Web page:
It was a conscious push to move away from battle rap’s same-old put downs and tap into the honest emotions of local rhymers. “Baltimore is depressed,” Wheeler says. “In a lot of people’s minds, there are limited opportunities [here]. There’s high unemployment, and from that depressed pool of people you draw your MCs.”

“This is the first step in re-creating what were more positive battles of the old school where nobody got hurt,” Lynch says. “It was all love. And C-Love hosts the event with a woman’s touch to further push the ‘all love’ aspects of it. [She’s] instrumental in promotion and registering the MCs for the battle, she’s my partner in the whole concept, my not-so-secret weapon to getting a female hip-hop enthusiast movement exposed in B-more. It’s hard to get women out at first, but when they come, they’re comfortable and they come back.”

Wheeler is front and center onstage as hostess, picking names from a hat to decide the battle order and announcing the winners. Throughout the show, she also plays crowd controller and rule enforcer. She brings a diplomatic assertiveness to the proceedings, and she’s quick to squash any booing or disrespect, be it from the crowd or the MCs. And she manages to remain charming the whole time, whether she’s politely asking a fallen MC to get the hell off the stage or throwing in her 2 cents about a performance. “You know, females are the Number 1 consumers of music,” she has calmly quipped with a courteous smile after any particularly sexist raps.

The evening actually plays more like a showcase than a typical cipher. And with a prize of $500 dollars—funded by the $20 bucks each of the 25 MCs pay to compete—and bragging rights for the next month, Style Warz has drawn the attention of local rappers and heads from Philly, Washington, New Jersey, and North Carolina in the past few months, all ready to put their rep on the line for a chance to shine for the packed house.

Though technically a competition, the 25 participants are encouraged not to rap to each other. Instead the MCs show up and floss their best 16-24 bars and hook to the audience over a random instrumental. The setup highlights the polished MC while sending the typical battle rapper, an MC who is alright on the street but has yet to develop an onstage persona or writerly rhymes, back to the drawing board. It’s a novel approach, because everybody knows a cat who spits rhymes these days, but a writer who can deliver a hook and put on a good stage show? That takes more practice than a lot of cats think.

And anyone who goes out to local hip-hop events has surely noticed a boost in the scene. Not that there wasn’t a decent underground already established, but this year shows and events have been a little more organized, a bit more polished, and definitely more consistent. “Style Warz is the one event that I look forward to every month, whether I’m performing, participating in the battle, or I’m in the crowd,” says D’Ionna Willis, aka ShellBe RAW, the gully Morgan State University student from Boston and frontwoman of local group 360. “I’m guaranteed to have a good time. It’s a great way to see what talent is in the city and a great way to politic and meet new people.”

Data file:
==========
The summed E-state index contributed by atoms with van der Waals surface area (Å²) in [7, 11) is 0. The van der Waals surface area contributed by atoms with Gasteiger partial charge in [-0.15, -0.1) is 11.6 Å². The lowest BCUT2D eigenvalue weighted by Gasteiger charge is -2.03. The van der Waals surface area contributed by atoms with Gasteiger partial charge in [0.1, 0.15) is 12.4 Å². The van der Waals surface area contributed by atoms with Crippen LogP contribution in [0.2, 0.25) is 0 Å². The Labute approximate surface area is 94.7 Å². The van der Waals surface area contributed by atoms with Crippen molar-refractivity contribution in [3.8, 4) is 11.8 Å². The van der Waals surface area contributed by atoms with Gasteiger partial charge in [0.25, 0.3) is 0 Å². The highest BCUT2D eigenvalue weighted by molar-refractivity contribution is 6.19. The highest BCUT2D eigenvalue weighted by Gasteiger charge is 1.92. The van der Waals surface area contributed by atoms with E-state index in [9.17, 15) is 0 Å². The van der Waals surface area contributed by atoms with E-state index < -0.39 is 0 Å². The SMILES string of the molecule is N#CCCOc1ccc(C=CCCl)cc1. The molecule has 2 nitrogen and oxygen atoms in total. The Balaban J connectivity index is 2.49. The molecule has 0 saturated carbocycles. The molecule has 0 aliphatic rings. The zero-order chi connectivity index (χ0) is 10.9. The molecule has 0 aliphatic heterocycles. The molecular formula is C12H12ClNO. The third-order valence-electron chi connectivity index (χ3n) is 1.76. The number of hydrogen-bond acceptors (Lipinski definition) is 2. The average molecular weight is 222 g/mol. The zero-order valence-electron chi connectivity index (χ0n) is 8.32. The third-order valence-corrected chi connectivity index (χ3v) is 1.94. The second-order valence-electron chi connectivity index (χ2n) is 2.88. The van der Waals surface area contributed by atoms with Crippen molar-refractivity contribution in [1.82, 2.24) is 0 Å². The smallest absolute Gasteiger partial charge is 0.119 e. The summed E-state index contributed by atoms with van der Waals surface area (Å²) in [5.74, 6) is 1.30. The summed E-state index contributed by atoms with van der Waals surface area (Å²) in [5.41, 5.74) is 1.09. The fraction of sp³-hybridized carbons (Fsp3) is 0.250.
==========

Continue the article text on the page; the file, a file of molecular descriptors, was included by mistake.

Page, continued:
The potential to come away with a similar vibe and a newfound camaraderie is what makes the event so effective. Style Warz is a fun, unbiased night where the slept-on MC can break out, the overrated are put in their place, and the underdogs leave it all on the stage. And worst-case scenario, you can pick up a decent demo or two from a hungry MC for less than it costs to be disappointed by the new 50 Cent joint.

And at the end of the day, that’s what most important: bridging the gap between the local hip-hop musician and the local hip-hop fan. “If you make music and you’re in a studio and you don’t know how to market yourself, get some stickers,” Wheeler says. “[If] you’re doing shows with the same people over and over again, then you don’t get it. And since you don’t get it, I’m gonna do it for you.”

That’s just the kind of woman Wheeler is. Working at Kennedy Krieger is “pretty regimented work, but it fulfills that desire inside of me to be altruistic and to help people I don’t even know and leave something behind in this world,” she says. “It’s like a dual life—that’s why they wanna do a comic strip. I’m the hip-hop avenger. I just want to see the local artist I personally enjoy become a household name.”